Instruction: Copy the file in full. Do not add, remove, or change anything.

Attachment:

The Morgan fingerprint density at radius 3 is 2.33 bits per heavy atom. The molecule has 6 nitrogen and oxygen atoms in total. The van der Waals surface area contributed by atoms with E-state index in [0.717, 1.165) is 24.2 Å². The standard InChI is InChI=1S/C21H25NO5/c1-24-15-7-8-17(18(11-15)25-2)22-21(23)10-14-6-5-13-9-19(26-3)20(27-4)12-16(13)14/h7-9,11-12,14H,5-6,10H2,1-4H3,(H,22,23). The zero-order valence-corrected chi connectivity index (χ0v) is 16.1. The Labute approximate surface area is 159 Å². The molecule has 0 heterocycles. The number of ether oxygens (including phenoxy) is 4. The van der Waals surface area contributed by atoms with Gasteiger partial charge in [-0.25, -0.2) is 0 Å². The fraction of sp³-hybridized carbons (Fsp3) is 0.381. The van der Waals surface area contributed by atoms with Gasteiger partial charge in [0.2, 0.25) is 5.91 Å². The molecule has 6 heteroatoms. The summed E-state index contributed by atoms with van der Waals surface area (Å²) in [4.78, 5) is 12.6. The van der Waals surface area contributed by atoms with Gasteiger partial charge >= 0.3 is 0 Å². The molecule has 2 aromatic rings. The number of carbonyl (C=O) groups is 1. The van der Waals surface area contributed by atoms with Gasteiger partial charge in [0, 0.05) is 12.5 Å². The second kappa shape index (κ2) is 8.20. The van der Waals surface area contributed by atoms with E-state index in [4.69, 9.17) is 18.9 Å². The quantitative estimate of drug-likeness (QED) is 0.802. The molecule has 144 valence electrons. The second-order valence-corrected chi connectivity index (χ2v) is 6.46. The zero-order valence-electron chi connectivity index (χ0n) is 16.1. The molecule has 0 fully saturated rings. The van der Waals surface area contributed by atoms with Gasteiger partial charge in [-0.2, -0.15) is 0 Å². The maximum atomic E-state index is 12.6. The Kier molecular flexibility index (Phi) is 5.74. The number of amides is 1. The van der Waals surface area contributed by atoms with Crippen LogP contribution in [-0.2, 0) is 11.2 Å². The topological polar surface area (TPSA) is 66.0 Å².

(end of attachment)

The Morgan fingerprint density at radius 3 is 2.33 bits per heavy atom. The molecule has 6 nitrogen and oxygen atoms in total. The van der Waals surface area contributed by atoms with E-state index in [0.717, 1.165) is 24.2 Å². The standard InChI is InChI=1S/C21H25NO5/c1-24-15-7-8-17(18(11-15)25-2)22-21(23)10-14-6-5-13-9-19(26-3)20(27-4)12-16(13)14/h7-9,11-12,14H,5-6,10H2,1-4H3,(H,22,23). The zero-order valence-corrected chi connectivity index (χ0v) is 16.1. The Labute approximate surface area is 159 Å². The molecule has 0 heterocycles. The number of ether oxygens (including phenoxy) is 4. The van der Waals surface area contributed by atoms with Gasteiger partial charge in [-0.25, -0.2) is 0 Å². The fraction of sp³-hybridized carbons (Fsp3) is 0.381. The van der Waals surface area contributed by atoms with Gasteiger partial charge in [0.2, 0.25) is 5.91 Å². The molecule has 6 heteroatoms. The summed E-state index contributed by atoms with van der Waals surface area (Å²) in [4.78, 5) is 12.6. The van der Waals surface area contributed by atoms with Gasteiger partial charge >= 0.3 is 0 Å². The molecule has 2 aromatic rings. The number of carbonyl (C=O) groups is 1. The van der Waals surface area contributed by atoms with Gasteiger partial charge in [0, 0.05) is 12.5 Å². The second kappa shape index (κ2) is 8.20. The van der Waals surface area contributed by atoms with E-state index in [4.69, 9.17) is 18.9 Å². The quantitative estimate of drug-likeness (QED) is 0.802. The molecule has 144 valence electrons. The second-order valence-corrected chi connectivity index (χ2v) is 6.46. The zero-order valence-electron chi connectivity index (χ0n) is 16.1. The molecule has 0 fully saturated rings. The van der Waals surface area contributed by atoms with Gasteiger partial charge in [-0.2, -0.15) is 0 Å². The maximum atomic E-state index is 12.6. The Kier molecular flexibility index (Phi) is 5.74. The number of amides is 1. The van der Waals surface area contributed by atoms with Crippen LogP contribution in [-0.2, 0) is 11.2 Å². The topological polar surface area (TPSA) is 66.0 Å².